A Natural Twist of Fate
Brad Gates of Wildboar farms didn't start out with intention to change the tomato world, but a natural twist of fate intervened. Brad Gates started out conventional and switched to organic and heirloom when he experienced their quality, taste, resiliency, and marketability, but that's not what changed tomatoes as we know them though it allowed for the opportunity. By just being an organic farmer, Brad's fields allowed pollinators to access his tomato flowers which led to a striped heirloom cross (what would become Black & Brown Boar) that would inspire him to become a tomato breeder. Since then, he has moved from putting stripes to anthocyanin blushes on every size and color tomato he can find - totaling over 60 new tomato varieties in 20 years.
What does this mean for me and you?
Making new varieties is not that hard! When I visited Brad at his Napa Valley farm a couple years ago, he shared with us how we all can make our own unique varieties. Not talking about adaptations to local climates, but truly NEW and UNIQUE varieties of tomatoes. It just takes doing the work of the pollinator first hand.
This same concept works for peppers and eggplants in the nightshade family (with potatoes you have to let them flower and then produce seed - YES there are true potato seeds!). For the EASIEST introduction to how hand pollinating works, start with squash (winter, summer, pumpkin, etc.). Their flowers are gigantic and obvious. With peppers and tomatoes, you may have to use a paint brush or tickle them with your finger as some do.
I've been working on new varieties and landraces of corn, mustard, kale, amaranth, and squash for several years. They are fun and easy to work with. The plants tend to grab the most useful traits out of the mix offered when crossing. It gives a plant that's been bred "true" for so long a sudden burst of genetic options to upgrade in the face of the new climate, management, or other condition. This is why Brad Gates' tomatoes are so disease resistant; they latched onto the disease and pest resistance of the original wild tomato used in the cross. They are superior to other tomatoes. I can even throw sow them without adapting them to my area or throw sowing for a season - they just thrive. We can all make incredible new varieties possible OR make the impossible adaptations of yesterday possible today with microclimates and permaculture sense.
Impossible to Adapt
Little did I know but when I bought one pack of each type of rare corn I could from Joseph Simcox's Explorer Series I'd be doing something no one else had. I read online that it was daylight sensitive, and I figured I'd plant it under the shade of giant oak trees on the shady side of a hill that only got direct sun in the afternoon. The silks matched the pollen release & it stayed dry and hot enough long enough. It took a a full seven months from planting soaked seed in May to harvesting the whole plant in November (210+ day corn) - then a month of hang drying the entire corn stalk with the corn still wrapped and attached for the most mature seed possible.
In addition to trying to adapt these corns, I crossed two varieties: K'uyu Chuspi & Pisscorunto. This gave the cross a choice between a wider variety of genetics to use to adapt to the new hemisphere, elevation, and sunpath. None of the other plants were successful like these were, and the area they were in isolated the two varieties to their own rhythm and clock - nothing was as late as they were! The second year I grew this variety, it shaved an entire month off its timetable. It's the 3rd year adapting my Impossible Purple Speckled Corn, and I'm hoping this year the corn does well in our test sites all over North America. If it does, it truly has adapted fully to our hemisphere in only two seasons!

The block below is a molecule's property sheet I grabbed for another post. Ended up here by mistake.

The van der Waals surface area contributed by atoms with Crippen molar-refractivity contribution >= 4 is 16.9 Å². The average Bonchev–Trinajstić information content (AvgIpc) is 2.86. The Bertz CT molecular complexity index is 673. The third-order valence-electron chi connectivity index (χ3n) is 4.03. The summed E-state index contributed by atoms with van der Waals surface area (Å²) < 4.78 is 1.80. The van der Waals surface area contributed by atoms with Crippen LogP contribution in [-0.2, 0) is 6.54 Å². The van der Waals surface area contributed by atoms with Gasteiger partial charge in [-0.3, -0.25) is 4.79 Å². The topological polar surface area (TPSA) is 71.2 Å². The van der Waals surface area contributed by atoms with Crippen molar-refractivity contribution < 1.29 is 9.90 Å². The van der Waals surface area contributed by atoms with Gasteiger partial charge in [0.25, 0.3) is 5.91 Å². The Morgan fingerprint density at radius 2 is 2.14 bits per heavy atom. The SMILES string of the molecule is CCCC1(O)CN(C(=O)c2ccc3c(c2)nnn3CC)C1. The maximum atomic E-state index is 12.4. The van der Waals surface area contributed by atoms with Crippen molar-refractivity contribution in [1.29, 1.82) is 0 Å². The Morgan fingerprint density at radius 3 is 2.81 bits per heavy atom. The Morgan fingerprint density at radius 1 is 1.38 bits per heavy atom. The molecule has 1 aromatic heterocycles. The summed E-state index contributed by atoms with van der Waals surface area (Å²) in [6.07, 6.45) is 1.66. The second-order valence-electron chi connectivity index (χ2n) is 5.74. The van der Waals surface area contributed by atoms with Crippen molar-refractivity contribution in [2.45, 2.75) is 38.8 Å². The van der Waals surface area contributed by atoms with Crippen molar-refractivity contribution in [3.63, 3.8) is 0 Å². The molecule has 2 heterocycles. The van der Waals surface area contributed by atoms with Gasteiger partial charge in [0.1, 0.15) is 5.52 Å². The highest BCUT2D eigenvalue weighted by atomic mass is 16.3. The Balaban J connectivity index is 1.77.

It wasn't hard at all.
I soaked the seeds overnight, planted them in a cleared area (on swales on a hill), and watered them with a sprinkler on a timer initially - that was all I did. Later in the season once the silks came out, I pulled the sprinkler and hand watered and flood irrigated the swale in rotations (I could leave the flood irrigation on a timer and walk away and water the deeper root systems not just the surface). I cut the stalks at their base to leave the root zone (rhizosphere) intact and then they were hang upside down to dry under an awning for a month. You can do it too. You just need the long growing season. I hope to cross my peruvian corn with painted mountain corn to get the short and fast growth habit - both are flour corns.
You too can make your own adaptation or cross in your own garden this season. There's still time; flowers are forming as you read this. Speaking of projects, you can help me with one of mine: I'm trying to turn traditional native american popcorn all purple. I crossed Cherokee White Eagle flint corn with traditional native america white and yellow popcorn. By selecting for just purple when seed saving and planting, we increase the amount of cobs with purple and the percentage of those cobs that are purple seed.
Everyone can be a Plant Breeder.
Plant Breeding using Traditional Means is the Future.
We can Bring Back Biodiversity 1 new backyard variety at a time.
We need everyone. If we just had a 100 hobby breeders following Brad Gates' rate and example, we'd have we'd have 1200 new varieties of tomato in just 4 years. Imagine if we did that with all the food types? We need to, and it'll be fun, fascinating, advantageous on so many levels, and delicious!
Join us in the Regeneration of our Food Biodiversity!
Coming Soon! Brad Gates Online Courses & Books!!
PS: Another component of this would be wild biodiversity, foraging, and helping foster habitat as part of our daily living, but we'll save that for another blog ;) - Matt